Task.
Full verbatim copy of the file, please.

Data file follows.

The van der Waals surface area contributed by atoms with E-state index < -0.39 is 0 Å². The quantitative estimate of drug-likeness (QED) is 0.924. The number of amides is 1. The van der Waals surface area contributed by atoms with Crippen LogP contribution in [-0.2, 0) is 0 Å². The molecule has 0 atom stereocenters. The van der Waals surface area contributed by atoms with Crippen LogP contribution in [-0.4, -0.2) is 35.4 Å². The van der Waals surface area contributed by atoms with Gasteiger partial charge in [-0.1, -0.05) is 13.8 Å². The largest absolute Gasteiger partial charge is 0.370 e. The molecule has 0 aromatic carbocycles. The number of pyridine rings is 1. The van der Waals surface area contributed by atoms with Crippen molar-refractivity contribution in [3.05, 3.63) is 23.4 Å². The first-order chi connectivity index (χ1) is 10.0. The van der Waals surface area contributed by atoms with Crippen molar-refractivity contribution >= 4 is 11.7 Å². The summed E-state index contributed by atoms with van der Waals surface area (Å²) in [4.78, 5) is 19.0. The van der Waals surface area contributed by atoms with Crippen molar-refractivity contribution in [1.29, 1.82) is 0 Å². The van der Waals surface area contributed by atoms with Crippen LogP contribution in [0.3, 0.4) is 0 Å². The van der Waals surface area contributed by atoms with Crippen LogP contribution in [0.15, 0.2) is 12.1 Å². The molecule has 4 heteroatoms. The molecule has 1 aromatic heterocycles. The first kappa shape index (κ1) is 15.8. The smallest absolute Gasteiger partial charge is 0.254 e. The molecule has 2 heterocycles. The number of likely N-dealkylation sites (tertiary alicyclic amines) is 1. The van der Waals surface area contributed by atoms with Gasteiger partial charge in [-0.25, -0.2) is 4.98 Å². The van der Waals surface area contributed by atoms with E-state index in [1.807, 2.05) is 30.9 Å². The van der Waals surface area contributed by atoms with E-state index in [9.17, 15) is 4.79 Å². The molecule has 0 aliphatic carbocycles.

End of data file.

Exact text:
The van der Waals surface area contributed by atoms with E-state index < -0.39 is 0 Å². The quantitative estimate of drug-likeness (QED) is 0.924. The number of amides is 1. The van der Waals surface area contributed by atoms with Crippen LogP contribution in [-0.2, 0) is 0 Å². The molecule has 0 atom stereocenters. The van der Waals surface area contributed by atoms with Crippen LogP contribution in [-0.4, -0.2) is 35.4 Å². The van der Waals surface area contributed by atoms with Gasteiger partial charge in [-0.1, -0.05) is 13.8 Å². The largest absolute Gasteiger partial charge is 0.370 e. The molecule has 0 aromatic carbocycles. The number of pyridine rings is 1. The van der Waals surface area contributed by atoms with Crippen molar-refractivity contribution in [3.05, 3.63) is 23.4 Å². The first-order chi connectivity index (χ1) is 10.0. The van der Waals surface area contributed by atoms with Crippen molar-refractivity contribution >= 4 is 11.7 Å². The summed E-state index contributed by atoms with van der Waals surface area (Å²) in [4.78, 5) is 19.0. The van der Waals surface area contributed by atoms with Crippen molar-refractivity contribution in [1.29, 1.82) is 0 Å². The van der Waals surface area contributed by atoms with Crippen LogP contribution in [0.3, 0.4) is 0 Å². The van der Waals surface area contributed by atoms with Crippen LogP contribution in [0.15, 0.2) is 12.1 Å². The molecule has 4 heteroatoms. The molecule has 1 aromatic heterocycles. The first kappa shape index (κ1) is 15.8. The smallest absolute Gasteiger partial charge is 0.254 e. The molecule has 2 heterocycles. The number of likely N-dealkylation sites (tertiary alicyclic amines) is 1. The van der Waals surface area contributed by atoms with Gasteiger partial charge in [-0.25, -0.2) is 4.98 Å². The van der Waals surface area contributed by atoms with E-state index in [1.807, 2.05) is 30.9 Å². The van der Waals surface area contributed by atoms with E-state index in [9.17, 15) is 4.79 Å². The molecule has 0 aliphatic carbocycles.